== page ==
powering careers in energy
Through the talent and ingenuity of our people, Chevron Australia is solving some of the world’s most complex energy problems today and into the future – that’s why we are committed to powering the next generation of innovators.
More than 200 secondary students from across the state recently took part in Chevron's Powering Careers in Energy (PCiE) LNG Exploration Day at Perth Arena.
Students spent the day immersed in science and engineering activities associated with LNG production, participated in team challenges and heard from Chevron employees about their career highlights.
Chevron Australia Organisational Capability Specialist Tanja Pisaric said the exploration day provided a practical way to bring together skills and knowledge the students had learned throughout the year.
Chevron Australia Organisational Capability Specialist
The day kicked off with a series of hands-on activities, showcasing the type of day-to-day work different job roles experience across the value chain of an LNG business. In the lead up to the event, Chevron volunteers worked with Earth Sciences WA to craft the practical challenges and make them as realistic as possible to their experience in the field.
Drilling Engineer Leigh Thomas created an impressive prototype drilling rig to recreate the process of offshore directional drilling.
“The students had to use problem solving skills to assemble a “drill string” – represented by coloured PVC pipes - to intersect a reservoir target. The challenge involved assessing the drill string geometry and calculating the minimum amount of drill pipe required to reach the target, all without the drill-bit touching the floor,” Leigh said.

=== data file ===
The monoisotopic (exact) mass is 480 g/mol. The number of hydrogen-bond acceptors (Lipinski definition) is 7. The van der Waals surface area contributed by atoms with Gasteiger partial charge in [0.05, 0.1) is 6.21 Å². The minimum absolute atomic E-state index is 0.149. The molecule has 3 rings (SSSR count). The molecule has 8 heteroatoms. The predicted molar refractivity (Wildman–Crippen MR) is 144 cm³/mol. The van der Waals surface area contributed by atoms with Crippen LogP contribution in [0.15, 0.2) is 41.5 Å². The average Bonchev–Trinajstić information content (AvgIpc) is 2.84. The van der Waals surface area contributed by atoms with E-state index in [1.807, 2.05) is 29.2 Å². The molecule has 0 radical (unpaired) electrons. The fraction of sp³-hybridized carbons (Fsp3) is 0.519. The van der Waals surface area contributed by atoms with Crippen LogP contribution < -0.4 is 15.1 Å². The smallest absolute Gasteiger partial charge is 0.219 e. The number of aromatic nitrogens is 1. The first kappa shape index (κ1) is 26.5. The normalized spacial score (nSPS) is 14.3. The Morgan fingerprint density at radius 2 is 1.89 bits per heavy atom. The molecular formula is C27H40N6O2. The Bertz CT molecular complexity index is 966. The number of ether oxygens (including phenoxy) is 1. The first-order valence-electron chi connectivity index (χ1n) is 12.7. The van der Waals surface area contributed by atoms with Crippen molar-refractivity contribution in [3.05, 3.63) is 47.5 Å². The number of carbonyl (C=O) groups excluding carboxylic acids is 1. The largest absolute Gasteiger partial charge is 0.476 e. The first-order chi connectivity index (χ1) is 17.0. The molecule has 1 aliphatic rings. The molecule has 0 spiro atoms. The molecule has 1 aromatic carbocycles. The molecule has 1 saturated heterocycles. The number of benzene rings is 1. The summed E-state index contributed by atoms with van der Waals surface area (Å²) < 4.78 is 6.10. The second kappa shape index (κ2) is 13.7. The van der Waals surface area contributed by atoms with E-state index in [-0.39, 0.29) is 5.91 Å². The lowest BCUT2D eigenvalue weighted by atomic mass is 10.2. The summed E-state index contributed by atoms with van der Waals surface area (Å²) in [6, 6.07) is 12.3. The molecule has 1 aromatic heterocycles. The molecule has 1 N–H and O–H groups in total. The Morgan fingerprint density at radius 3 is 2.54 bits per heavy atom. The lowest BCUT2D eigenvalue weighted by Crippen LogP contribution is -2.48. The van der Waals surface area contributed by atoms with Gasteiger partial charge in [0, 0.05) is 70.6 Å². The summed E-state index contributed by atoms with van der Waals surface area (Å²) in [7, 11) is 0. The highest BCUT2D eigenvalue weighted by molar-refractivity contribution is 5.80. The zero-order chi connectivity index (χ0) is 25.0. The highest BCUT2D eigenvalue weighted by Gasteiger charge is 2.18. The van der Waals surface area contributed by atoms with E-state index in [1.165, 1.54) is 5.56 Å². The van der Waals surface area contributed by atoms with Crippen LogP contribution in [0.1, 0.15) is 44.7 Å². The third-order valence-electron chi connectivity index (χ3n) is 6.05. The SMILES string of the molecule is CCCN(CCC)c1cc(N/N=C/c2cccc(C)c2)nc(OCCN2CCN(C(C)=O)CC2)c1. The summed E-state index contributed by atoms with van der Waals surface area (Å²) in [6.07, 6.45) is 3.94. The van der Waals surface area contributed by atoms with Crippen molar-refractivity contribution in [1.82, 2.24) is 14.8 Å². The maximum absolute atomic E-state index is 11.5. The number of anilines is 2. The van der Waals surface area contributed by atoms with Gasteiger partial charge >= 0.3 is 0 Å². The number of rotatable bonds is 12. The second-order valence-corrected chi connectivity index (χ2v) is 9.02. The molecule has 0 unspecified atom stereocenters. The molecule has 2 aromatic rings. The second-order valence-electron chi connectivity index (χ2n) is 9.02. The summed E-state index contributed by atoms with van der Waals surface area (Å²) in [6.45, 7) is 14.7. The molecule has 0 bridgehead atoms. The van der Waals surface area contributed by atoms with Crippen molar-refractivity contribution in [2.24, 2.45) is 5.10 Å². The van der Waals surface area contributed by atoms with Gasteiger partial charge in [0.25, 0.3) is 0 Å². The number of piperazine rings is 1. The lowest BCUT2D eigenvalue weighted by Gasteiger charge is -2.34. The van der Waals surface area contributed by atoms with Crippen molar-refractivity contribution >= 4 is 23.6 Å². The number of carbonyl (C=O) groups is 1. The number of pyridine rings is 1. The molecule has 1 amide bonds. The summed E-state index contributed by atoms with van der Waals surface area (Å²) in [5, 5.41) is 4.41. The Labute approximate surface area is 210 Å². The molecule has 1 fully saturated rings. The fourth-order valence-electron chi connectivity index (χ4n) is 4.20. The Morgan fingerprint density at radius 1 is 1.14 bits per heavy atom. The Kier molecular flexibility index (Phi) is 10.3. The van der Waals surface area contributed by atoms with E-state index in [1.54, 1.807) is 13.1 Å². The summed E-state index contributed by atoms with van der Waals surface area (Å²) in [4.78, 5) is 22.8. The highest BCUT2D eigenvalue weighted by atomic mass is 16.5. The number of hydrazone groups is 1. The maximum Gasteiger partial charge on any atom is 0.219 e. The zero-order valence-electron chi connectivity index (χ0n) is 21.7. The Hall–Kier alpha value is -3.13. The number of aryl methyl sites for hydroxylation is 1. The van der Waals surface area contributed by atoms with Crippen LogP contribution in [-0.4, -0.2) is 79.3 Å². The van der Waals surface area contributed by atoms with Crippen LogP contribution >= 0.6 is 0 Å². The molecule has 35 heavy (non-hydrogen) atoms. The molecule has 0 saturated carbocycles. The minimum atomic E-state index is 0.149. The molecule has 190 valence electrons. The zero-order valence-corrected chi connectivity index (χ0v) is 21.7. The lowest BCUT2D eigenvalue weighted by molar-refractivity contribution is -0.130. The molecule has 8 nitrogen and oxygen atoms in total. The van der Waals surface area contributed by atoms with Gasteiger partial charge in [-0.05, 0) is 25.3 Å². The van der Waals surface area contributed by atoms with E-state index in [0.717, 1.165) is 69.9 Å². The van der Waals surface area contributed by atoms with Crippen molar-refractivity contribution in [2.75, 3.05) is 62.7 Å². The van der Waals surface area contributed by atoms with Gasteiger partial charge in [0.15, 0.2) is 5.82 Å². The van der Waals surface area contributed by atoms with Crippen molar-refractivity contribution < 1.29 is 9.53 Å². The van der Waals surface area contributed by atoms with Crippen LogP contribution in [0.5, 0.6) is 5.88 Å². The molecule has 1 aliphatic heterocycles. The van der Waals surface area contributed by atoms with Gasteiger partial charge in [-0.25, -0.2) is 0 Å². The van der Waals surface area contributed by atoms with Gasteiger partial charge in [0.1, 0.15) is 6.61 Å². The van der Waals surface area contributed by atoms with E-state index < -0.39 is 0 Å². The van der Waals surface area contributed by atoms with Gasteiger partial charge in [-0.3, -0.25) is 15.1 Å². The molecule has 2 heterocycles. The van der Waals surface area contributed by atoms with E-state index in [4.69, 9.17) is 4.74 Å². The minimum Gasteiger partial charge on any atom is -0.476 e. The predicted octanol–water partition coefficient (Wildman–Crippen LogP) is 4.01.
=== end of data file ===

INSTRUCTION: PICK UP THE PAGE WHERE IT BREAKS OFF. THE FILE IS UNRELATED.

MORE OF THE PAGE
“Following the exercise, the students were asked how they could complete the task blindfolded. Realising the impossibility of such a task, it was explained how, in real life, magnetic and accelerometer sensors are used to measure where the drill bit is located in the earth.”
Other activities included navigating a model LNG ship around a challenging course, assessing the DNA of ants to understand quarantine risk, and experiencing some of the innovative technology used at Chevron’s LNG Plants.
In the afternoon, more than 80 Chevron volunteers conducted mock interviews and speed networking sessions with the students, giving them tips and advice they will be able to use in their future careers.
Now in its eighth year, PCiE invests in the young minds that will shape our energy future. The program is a one-year course and sees students study an equivalent of four hours a week during the year. The program is accredited by the School Curriculum and Standards Authority and contributes to tertiary studies, traineeships and apprenticeships.
The innovative program is a tangible example of Chevron's commitment to building a future talent pipeline by creating education to employment pathways through partnerships with schools, vocational training providers and universities.